John Key says National did not ask Mike Sabin to quit after MP resigns 'due to personal issues'

Mike Sabin and Prime Minister John Key mix with voters in 2013. Photo / Northern Advocate
Mike Sabin and Prime Minister John Key mix with voters in 2013. Photo / Northern Advocate

Mike Sabin has resigned as a member of Parliament.

The Northland MP, who was also the chairman of the law and order select committee, said he had decided to resign "due to personal issues that were best dealt with outside Parliament".

There have been reports Mr Sabin was being investigated by police, although neither Mr Sabin, the police nor Prime Minister John Key would confirm that.

Mr Key continued to refuse to comment on when he first found out Mr Sabin's personal issues, but said today National had not asked Mr Sabin to step down.

He said his office was told Mr Sabin intended to resign yesterday.

"Sabin reached that conclusion himself on the back of personal and family reasons he is pursuing. My office was advised by Mr Sabin in the last day or so of his intention to resign.

"He's made that call to go and do that. He's obviously made the best decision for himself and his family."

He said Mr Sabin had been a good local MP and cited his anti-drug work as valuable for National.

"He made a very significant contribution to our caucus. He's a loss in terms of the contribution I've seen him make as a politician."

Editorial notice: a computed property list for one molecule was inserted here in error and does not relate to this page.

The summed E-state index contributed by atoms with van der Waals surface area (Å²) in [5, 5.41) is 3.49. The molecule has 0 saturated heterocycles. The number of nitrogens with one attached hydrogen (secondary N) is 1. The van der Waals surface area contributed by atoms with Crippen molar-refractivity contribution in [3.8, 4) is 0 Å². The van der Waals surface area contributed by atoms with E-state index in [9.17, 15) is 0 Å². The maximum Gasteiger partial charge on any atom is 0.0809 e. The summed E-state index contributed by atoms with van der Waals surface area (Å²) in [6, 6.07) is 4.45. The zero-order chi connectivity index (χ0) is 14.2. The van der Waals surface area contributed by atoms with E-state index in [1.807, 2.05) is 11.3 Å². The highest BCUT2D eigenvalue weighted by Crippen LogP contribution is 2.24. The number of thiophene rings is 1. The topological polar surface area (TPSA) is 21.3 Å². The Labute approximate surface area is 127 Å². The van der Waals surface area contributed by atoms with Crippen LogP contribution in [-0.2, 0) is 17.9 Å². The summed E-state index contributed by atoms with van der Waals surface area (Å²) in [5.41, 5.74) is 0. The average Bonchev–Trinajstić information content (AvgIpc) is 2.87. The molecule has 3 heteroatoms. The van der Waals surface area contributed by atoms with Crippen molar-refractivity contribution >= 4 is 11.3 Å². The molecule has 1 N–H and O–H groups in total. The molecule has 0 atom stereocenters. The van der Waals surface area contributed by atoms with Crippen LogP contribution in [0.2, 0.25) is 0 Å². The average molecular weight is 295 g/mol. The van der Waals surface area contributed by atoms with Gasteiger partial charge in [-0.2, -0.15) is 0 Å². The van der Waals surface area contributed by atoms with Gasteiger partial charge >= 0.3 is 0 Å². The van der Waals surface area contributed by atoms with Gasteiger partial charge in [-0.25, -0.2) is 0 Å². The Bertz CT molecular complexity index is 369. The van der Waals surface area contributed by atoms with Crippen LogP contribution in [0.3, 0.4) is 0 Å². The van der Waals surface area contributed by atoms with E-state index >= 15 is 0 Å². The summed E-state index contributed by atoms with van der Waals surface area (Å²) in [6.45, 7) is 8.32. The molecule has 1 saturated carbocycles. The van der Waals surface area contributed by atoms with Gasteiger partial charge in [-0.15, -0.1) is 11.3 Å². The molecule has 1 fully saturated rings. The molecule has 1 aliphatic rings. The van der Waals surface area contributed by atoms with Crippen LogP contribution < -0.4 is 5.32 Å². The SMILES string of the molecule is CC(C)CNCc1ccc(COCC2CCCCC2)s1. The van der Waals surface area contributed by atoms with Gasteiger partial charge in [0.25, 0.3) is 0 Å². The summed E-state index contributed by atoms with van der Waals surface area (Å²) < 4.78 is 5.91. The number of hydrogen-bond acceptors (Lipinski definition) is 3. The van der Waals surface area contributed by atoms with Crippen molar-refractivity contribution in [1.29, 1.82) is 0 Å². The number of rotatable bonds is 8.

Mr Key said he was confident National would win the by-election in Northland and believed Mr Sabin was highly regarded in the electorate.

On Wednesday Mr Key said he was comfortable with Mr Sabin holding the role of chairman of the law and order select committee.

"I'm very happy for him to continue in the position he does," he told Radio New Zealand, adding that Mr Sabin was a "fully functioning member of the caucus".

Labour leader Andrew Little said Mr Sabin's departure so soon after a general election was unusual and Mr Key should have to answer questions about it.

"He might want to tell people what he knew [and] when he knew it ...".

He said Labour would stand in the byelection but conceded it had little chance of winning.

"We polled 16 per cent in the last election so Northland clearly is not a Labour stronghold. But they've got issues up there. They've got unemployment up round 8.6 per cent, one of the higher levels of unemployment in any country. They've got major problems with housing. And these are big issues for us. But it has been a National stronghold for a long time and I doubt whether that will change."

Labour's candidate last year was Far North District Councillor Willow Prime.

NZ First leader Winston Peters also questioned the Prime Minister's handling of the situation.

Mr Peters harks from Northland but would not say whether or not he was considering running in the byelection himself.

"This is not the plains of the Serengeti where we gather like animals at the first sign of a weak animal."

Mr Sabin had been National's MP for Northland since 2011 when he gave up his anti-methamphetamine consultancy business Methcon, which he formed following his departure from the police in 2006.

He lives at Coopers Beach with his partner.

- NZ Herald

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